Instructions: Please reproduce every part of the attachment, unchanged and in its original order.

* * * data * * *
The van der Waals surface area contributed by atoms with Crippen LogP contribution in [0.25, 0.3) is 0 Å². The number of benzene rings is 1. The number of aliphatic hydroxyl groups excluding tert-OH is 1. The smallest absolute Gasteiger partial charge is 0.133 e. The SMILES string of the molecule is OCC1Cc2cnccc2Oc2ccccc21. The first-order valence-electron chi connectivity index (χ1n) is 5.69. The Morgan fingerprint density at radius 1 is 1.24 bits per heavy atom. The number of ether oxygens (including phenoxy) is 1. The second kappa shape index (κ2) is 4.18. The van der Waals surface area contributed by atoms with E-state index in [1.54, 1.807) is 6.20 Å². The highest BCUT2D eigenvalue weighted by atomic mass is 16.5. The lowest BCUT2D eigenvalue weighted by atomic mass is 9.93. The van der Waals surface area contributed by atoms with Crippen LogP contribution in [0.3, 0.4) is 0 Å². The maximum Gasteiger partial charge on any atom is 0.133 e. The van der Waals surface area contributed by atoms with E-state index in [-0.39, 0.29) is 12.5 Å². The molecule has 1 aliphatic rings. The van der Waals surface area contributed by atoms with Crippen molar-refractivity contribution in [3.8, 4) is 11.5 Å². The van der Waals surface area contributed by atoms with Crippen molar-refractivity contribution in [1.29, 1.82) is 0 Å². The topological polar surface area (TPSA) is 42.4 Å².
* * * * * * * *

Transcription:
The van der Waals surface area contributed by atoms with Crippen LogP contribution in [0.25, 0.3) is 0 Å². The number of benzene rings is 1. The number of aliphatic hydroxyl groups excluding tert-OH is 1. The smallest absolute Gasteiger partial charge is 0.133 e. The SMILES string of the molecule is OCC1Cc2cnccc2Oc2ccccc21. The first-order valence-electron chi connectivity index (χ1n) is 5.69. The Morgan fingerprint density at radius 1 is 1.24 bits per heavy atom. The number of ether oxygens (including phenoxy) is 1. The second kappa shape index (κ2) is 4.18. The van der Waals surface area contributed by atoms with E-state index in [1.54, 1.807) is 6.20 Å². The highest BCUT2D eigenvalue weighted by atomic mass is 16.5. The lowest BCUT2D eigenvalue weighted by atomic mass is 9.93. The van der Waals surface area contributed by atoms with Crippen LogP contribution in [0.3, 0.4) is 0 Å². The maximum Gasteiger partial charge on any atom is 0.133 e. The van der Waals surface area contributed by atoms with E-state index in [-0.39, 0.29) is 12.5 Å². The molecule has 1 aliphatic rings. The van der Waals surface area contributed by atoms with Crippen molar-refractivity contribution in [3.8, 4) is 11.5 Å². The van der Waals surface area contributed by atoms with Crippen molar-refractivity contribution in [1.29, 1.82) is 0 Å². The topological polar surface area (TPSA) is 42.4 Å².